True, the believers should be mindful of their sins and change their lives so that they commune worthily (1 Corinthians 11:27-32; 1 John 1:9), but ultimately no one is sinless (1 John 1:8). To prevent the children of the New Alliance from communing at the liturgy is justified only for serious transgressions, as a sign that they broke the Testament. It is up to their spiritual guide, their confessor, to decide the length of their excommunication (literally, to be deprived of holy communion). For lesser issues, the liturgy’s cleansing “mechanism” should suffice, above all since the holy communion is “for the forgiveness of sins.” Christ, as we know, did not come on earth for those who think that they are righteous; he came down from heaven for those who know that they are sinners (Mark 2:17).

In short, the scriptural evidence points out the ecclesial need of holy communion: the Church does not exist without the liturgical gathering communing. It also makes clear that, as a remedy and vehicle of life eternal, holy communion is part and parcel of believers’ restoration and revitalisation in Christ. Apart from believers committing serious transgressions, there is no reason to prevent the congregation from holy communion at any liturgy.

Canonical Perspectives

These conclusions find confirmation in the Church’s canonical tradition. The ecclesial norm is that all must commune, clergy and laity, at any divine liturgy. Only serious sins exclude people from this norm, according to the discernment of their confessors. Otherwise, what prevents the lay persons from communing is the same with what prevents the clergy to do so. No special treatments; the eucharist is what makes us one. But here are a few relevant examples.

The eighth apostolic canon shows that, if they do not have a serious excuse, the clergymen (bishops, presbyters, and deacons) who celebrate the divine liturgy without communing must be excommunicated. In like manner, the ninth apostolic canon decrees: “all the believers who enter the church and listen to the reading of the Holy Scriptures, but refuse to commune, must be excommunicated.” The implicit rule to which both canons allude is that all the members of the congregation, clergy and laity, must commune, so that God’s people are constituted as one body.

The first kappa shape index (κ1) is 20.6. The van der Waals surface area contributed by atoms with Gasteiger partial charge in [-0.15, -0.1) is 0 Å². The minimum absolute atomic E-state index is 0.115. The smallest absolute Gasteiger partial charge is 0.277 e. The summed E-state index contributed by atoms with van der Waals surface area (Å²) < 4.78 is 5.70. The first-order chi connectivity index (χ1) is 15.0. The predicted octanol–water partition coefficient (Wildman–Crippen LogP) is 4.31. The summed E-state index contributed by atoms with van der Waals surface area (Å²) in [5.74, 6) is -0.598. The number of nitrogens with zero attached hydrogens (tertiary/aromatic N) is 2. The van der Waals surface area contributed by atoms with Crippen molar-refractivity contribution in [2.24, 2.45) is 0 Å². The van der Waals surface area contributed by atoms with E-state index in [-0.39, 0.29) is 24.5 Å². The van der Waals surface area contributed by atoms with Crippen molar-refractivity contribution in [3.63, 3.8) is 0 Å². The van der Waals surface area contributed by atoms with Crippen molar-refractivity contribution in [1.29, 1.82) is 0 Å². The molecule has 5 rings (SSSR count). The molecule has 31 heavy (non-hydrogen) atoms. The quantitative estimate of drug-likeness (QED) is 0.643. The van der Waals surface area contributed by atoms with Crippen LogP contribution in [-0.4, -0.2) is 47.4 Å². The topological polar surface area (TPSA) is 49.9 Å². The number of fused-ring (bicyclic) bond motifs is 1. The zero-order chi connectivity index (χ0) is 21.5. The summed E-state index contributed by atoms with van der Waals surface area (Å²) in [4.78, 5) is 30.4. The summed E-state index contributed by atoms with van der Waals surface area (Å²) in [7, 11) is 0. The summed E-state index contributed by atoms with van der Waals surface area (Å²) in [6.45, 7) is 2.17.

The second canon of the synod in Antioch conveys the same message for laity:

All who enter the church of God and hear the Holy Scriptures, but do not communicate with the people in prayers, or who turn away . . . from the holy partaking of the eucharist, are to be cast out of the Church, until, after they shall have made confession, and having brought forth the fruits of penance, and made earnest entreaty, they shall have obtained forgiveness.

Against this backdrop, the eleventh canon of the synod held in Sardica decrees that believers who miss more than three weeks from the liturgy, thus refusing holy communion, are excommunicated.

In the current state of affairs, the blame for keeping the lay members of the congregation away from holy communion falls on the clergymen who ignore the Church’s canons. To commune is not a dispensation granted by the clergy; it is the birthright of all the believers who had their lives renewed through baptism and the holy chrism, and who honour their Christian identity by faith and a corresponding way of life. The same conditions apply to the clergy. Preparation for holy communion should not become an excuse for opposing the ancient canons.

In short, the Church’s canons affirm the rule that the entire congregation should commune at any divine liturgy, apart from cases of great transgressions. There is no special treatment for clergy, who commune without confessing before each liturgy and who do not fast beyond the established days of fasting, Saturdays being excluded from fasting. The same rules are in place for laity.


This text in English represents an adapted version after the original published in Romanian as ‘Reflecţii despre regimul sfintei împărtăşiri în tradiţia Bisericii Ortodoxe’ Biserica Ortodoxă 2 (2003) 179-193 esp. 179-81. The original article can be accessed here.

Part Two

4 November 2019 © AIOCS